The integration of data science functions in TIBCO’s COVID application demonstrates Spotfire’s ability to coincide statistical analysis with a visual framework. Next, we will take a look at the data visualization techniques used in our dashboard.
Details on Hub’s Visual Functions
Keeping in mind that each country, and each province within each country, might have different rules and regulations regarding reopening, businesses need a view of all essential metrics that can help them understand the current situation in their region—subsequently assisting them to plan a reopening according to local rules and regulations. To help supplement this decision-making, we created a ‘Business Reopening’ page on our application that provides a one-stop look at all the essential metrics. Through interactive buttons, sliders, and maps, users can evaluate how the pandemic is progressing in their region.
Above is a look at our ‘Business Reopening’ page. This page includes deep drills into unemployment rates, case growth, and mobility—all from different verified sources. In its many interactive features, there is the capability to switch abstraction levels from a geographical perspective, filter results by circling areas on the map, and adjust a slider to look at the analysis at different points in time. Under the hood, when these interactive elements are invoked, the command is sent to a Spotfire data function, which recomputes the analysis and sends the results back to the now updated visualizations.
Here are some examples of different county level metrics we have on the Business Reopening page. All of these options can be drilled down into a specific state or seen at the national level:
Reproduction estimates at the County Level
Workplace Mobility in different counties in the State of Virginia
Natural-Language Generation (NLG):
To make the COVID-19 Hub more accessible and understandable for any type of user, we utilize Arria’s NLG (natural-language generation) tools across our application. NLG augments the analysis by building a narrative that is not just charts and graphs, but instead generates detailed insight into what is happening through language.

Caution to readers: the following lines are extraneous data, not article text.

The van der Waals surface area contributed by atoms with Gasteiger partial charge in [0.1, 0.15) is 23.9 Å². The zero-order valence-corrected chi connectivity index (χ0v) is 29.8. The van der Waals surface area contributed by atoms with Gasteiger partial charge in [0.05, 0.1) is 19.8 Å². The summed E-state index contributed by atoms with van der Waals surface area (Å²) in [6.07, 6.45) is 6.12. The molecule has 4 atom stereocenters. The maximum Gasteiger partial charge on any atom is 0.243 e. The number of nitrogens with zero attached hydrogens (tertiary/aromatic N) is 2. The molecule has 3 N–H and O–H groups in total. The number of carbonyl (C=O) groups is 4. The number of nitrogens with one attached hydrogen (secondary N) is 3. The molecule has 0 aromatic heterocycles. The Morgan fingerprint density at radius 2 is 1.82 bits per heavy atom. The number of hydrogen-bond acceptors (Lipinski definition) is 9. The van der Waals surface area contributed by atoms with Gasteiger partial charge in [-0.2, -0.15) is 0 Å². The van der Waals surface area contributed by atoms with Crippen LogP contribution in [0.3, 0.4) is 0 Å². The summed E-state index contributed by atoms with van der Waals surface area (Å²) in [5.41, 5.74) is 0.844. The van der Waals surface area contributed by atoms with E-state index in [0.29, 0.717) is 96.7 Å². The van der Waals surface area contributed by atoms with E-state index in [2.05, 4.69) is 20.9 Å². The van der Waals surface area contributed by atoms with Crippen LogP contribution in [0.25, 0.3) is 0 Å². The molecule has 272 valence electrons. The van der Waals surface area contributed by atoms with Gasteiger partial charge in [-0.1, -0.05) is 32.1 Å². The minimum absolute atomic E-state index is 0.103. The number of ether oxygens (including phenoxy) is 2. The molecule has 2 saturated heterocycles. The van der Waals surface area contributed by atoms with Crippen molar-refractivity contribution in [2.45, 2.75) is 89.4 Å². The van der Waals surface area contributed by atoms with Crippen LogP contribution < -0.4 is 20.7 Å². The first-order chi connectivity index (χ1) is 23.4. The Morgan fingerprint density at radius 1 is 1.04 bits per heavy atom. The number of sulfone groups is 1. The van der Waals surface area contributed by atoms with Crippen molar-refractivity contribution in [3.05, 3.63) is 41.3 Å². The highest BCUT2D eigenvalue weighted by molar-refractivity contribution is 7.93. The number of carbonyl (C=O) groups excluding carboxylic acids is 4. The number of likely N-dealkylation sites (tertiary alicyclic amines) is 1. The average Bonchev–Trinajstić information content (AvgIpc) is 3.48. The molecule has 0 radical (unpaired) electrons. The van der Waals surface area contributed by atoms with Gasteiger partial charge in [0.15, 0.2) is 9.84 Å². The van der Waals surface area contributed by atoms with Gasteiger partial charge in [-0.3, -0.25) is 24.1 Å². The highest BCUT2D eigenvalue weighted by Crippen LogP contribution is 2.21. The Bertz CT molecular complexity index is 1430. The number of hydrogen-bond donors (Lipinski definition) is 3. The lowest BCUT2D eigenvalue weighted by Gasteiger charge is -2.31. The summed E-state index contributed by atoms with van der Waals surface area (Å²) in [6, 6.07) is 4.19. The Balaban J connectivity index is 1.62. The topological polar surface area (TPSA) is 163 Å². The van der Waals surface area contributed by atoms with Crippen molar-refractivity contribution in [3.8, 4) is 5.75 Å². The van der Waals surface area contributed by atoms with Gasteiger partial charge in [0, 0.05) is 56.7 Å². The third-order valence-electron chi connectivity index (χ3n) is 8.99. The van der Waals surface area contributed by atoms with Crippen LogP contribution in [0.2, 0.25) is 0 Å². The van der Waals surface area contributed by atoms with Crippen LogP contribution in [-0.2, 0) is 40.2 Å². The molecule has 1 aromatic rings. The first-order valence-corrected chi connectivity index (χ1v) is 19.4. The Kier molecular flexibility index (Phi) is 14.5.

By gathering information from the data, the NLG tool is able to produce sentences that summarize the data, and do so without making the text sound like it came from a robot. In an excerpt from TIBCO’s website, Arria NLG is described, “Through algorithms and modeling, Arria software replicates the human process of expertly analyzing and communicating data insights—dynamically turning data into written or spoken narrative—at machine speed and massive scale.” The NLG tool is available as a visualization type within Spotfire.
The COVID-19 Application uses what is called a Newspaper style layout for visualization within Spotfire. This layout helps in overcoming limitations that can come from a fixed length layout. For example, if a page of an application is non-scrollable, it doesn’t allow you to add as many charts and visualizations as you might want. Instead, you are limited to charts that would be visible to the naked eye and that could fit into the size of a page. The Newspaper style format in Spotfire benefits in making it possible to add as many visualizations as you want and present a logical flow of information that can enrich your insights.
You can easily configure Spotfire’s Page Layout options to extend the page length to make your dashboard newspaper style and take advantage of all the real estate that you can get. This is done by right-clicking on the page navigation bar and configuring the Page Layout to your desire (video tutorial). Here is a quick GIF of how we use newspaper style formats in the COVID-19 Application:
Summary and Future Work
There are many dimensions needed to understand an issue as complex as the coronavirus pandemic. From analyzing hospitalization data to visualizing epidemic curves, TIBCO’s Visual Analysis Hub converges data science, data visualization, and data engineering in one central application. Utilizing Spotfire, these disciplines are used in harmony to deliver insights about the state of the pandemic to just about any type of user. We hope that you were able to learn a bit more about the statistical and technical work that went into our Visual Analysis Hub.
This blog will serve as the central location for any more blogs/updates regarding the development of our COVID dashboard, so be sure to come back and read more about the work that we have done!
Here, again, are the links to the topic-focused blogs:
Acknowledgments & References:
Thank you to everyone who has contributed to the COVID Visual Analytics Hub and, in particular, a shout out to David Katz, Prem Shah, Neil Kanungo, Zongyuan Chen, Michael O’Connell, Colin Gray, and Steven Hillion for their contributions towards creating these blogs and analyses.
- Friedman, J. H. A variable span scatterplot smoother. 1984.
- TIBCO. Arria NLG
- Wikipedia. Local regression
|Adam Faskowitz is a Data Scientist at TIBCO and a recent graduate from UC Berkeley. His interests include data visualization, machine learning, and communication within data science. His passion for data science is driven by his curiosity for trying to understand complex problems and goal of creating meaningful solutions. In his free time, Adam enjoys watching and playing sports, going to art museums, and relaxing at the beach.|